NFLX is trading $471.70, up 7.1% to a new all-time high with IV30™ down 2.4%. The Symbol Summary is included below.
Provided by Livevol
This is a stock and volatility note. I have written so extensively on NFLX that I have fallen in love with the company (that doesn't mean the stock) simply because I think about it so much. The most relevant post is included below:
NFLX, TSLA, TWTR - How the Option Market is Totally Wrong; Proof that Market Volatility Has Lost Its Mind.
Also highly relevant:
Wednesday, May 21, 2014
NFLX - Is the Option Market Wrong, Again?
The stock was trading at $384, risk was priced low. And yes, the option market was dead wrong again. The stock is nearly $100 higher as of this writing.
I have written exhaustively on how low implied volatility has been, not just in the overall market (i.e. VIX), but also in several individual names. The low implied volatility has proven to be one the greatest trading opportunities ever.
You can read the relevant articles below:
Netflix (NFLX) - One Day of Risk Analysis: Is the Option Market Wrong, Again?
Tesla Motors (TSLA) - Stock Rips, Risk Rises; Has the Correlation Trade Broken Down or Is this a One-day Phenomenon?
Twitter (TWTR) - What Now? Option Market Reflects Low Risk; Last Two-times that Happened, Stock Moved Huge.
And even on the VIX itself:
VIX - 7-year Lows Breached. The Calm Priced into the Market is Stunning. But Did You Know This?
In each of those individual stock cases, the implied volatility (the forward looking risk as reflected by the option market) was dipping in strong correlation with the VIX. Or, in English, the implied volatility was dipping in these stocks just as it was dipping in SPX (VIX is that measure). I postulated in each one of these names, and several others, "has the option market fallen into a dangerous malaise?"
The answer is a resounding yes. While volatility is often times (most times) associated with downside risk, if there's anything we can learn from the current market it's that, upside moves can be as abrupt and as large as downside moves.
The option market was wrong (fact), it is wrong (opinion) and that incorrect pricing of risk (upside or downside) is symptomatic of a market that is pricing in equilibrium (low implied volatility) but is in fact nowhere near equilibrium. When a market mis-prices risk so vastly, it can be an indicator of violent moves ahead.
Nothing in the stock charts point to equilibrium; nothing in those charts points to a settled equity value, and nothing in those charts points to rational reasoning of malaise.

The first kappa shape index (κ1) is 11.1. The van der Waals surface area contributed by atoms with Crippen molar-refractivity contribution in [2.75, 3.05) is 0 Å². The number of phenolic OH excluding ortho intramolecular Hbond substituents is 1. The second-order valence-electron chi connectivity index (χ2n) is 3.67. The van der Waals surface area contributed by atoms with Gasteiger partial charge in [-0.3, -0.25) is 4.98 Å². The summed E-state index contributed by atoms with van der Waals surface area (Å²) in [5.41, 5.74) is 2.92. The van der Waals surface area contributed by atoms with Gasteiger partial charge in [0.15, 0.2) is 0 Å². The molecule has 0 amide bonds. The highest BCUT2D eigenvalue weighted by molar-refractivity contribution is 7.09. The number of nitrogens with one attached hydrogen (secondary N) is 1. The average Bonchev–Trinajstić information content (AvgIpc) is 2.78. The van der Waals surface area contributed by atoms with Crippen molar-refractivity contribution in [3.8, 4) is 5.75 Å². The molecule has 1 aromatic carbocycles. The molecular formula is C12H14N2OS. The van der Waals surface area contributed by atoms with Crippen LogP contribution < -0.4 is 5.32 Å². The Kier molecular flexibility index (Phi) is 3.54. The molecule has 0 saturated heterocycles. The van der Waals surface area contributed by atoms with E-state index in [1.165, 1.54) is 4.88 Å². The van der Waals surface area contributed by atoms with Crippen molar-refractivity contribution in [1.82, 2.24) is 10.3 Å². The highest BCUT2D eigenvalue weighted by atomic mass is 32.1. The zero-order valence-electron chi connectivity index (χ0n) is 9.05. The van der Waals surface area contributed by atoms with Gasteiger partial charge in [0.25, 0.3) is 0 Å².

The NFLX all-time stock chart is included below.
Provided by Charles Schwab optionsXpress
We can see that NFLX has a spectacular history. After being the darling of Wall Street in 2011, there was a possibility that the firm was actually going away... But NFLX showed its magnificent power. You can read that post here:
NFLX - Is this the Most Powerful Firm in Entertainment? Some Things I Bet You Didn't Know... But Want to.
NFLX management has continued to prove simply better than the rest every move of the way... even with that silly little hiccup in pricing changes.
- The reality is that the stock moves huge.
- The question is: Why does the option market pretend that it doesn't?
Let's turn to the IV30™ chart in isolation, below.
Provided by Livevol
The implied volatility is the forward looking risk in the equity price as reflected by the option market (IV30™ looks forward exactly 30 calendar days).
So, that red curve is "risk" in the forward looking risk in the stock price per the option market. I'll ask again, what the hell is that measure doing so low?
NFLX is moving like crazy. See the post at the top, see the 10+ posts within the body of that post. See the stock chart. There's nothing low risk about NFLX. Even if you're bullish, upside moves can be as abrupt and as large as downside moves.
Provided by Livevol
Using the at-the-money (ATM) straddle in the July monthlies we can see that the option market reflects a price range of [$447, $503].
Last time I wrote that down the range was [$352, $418]. Here's the proof:
Wednesday, May 21, 2014
NFLX - 5 Years of History, Evolution & Everything You Want to Know. One Day of Risk Analysis: Is the Option Market Wrong, Again?
With respect to the current range [$447, $503]:
- If you believe the stock will be outside that range on expiry or any date before then, then you think the volatility is too low.
- If you believe that range is too wide, and that the stock will definitively be in that range on expiration, then you think volatility is too high.
- If you're not sure, and can make an argument for either case, then you think volatility is priced just about right.
This is trade analysis, not a recommendation.
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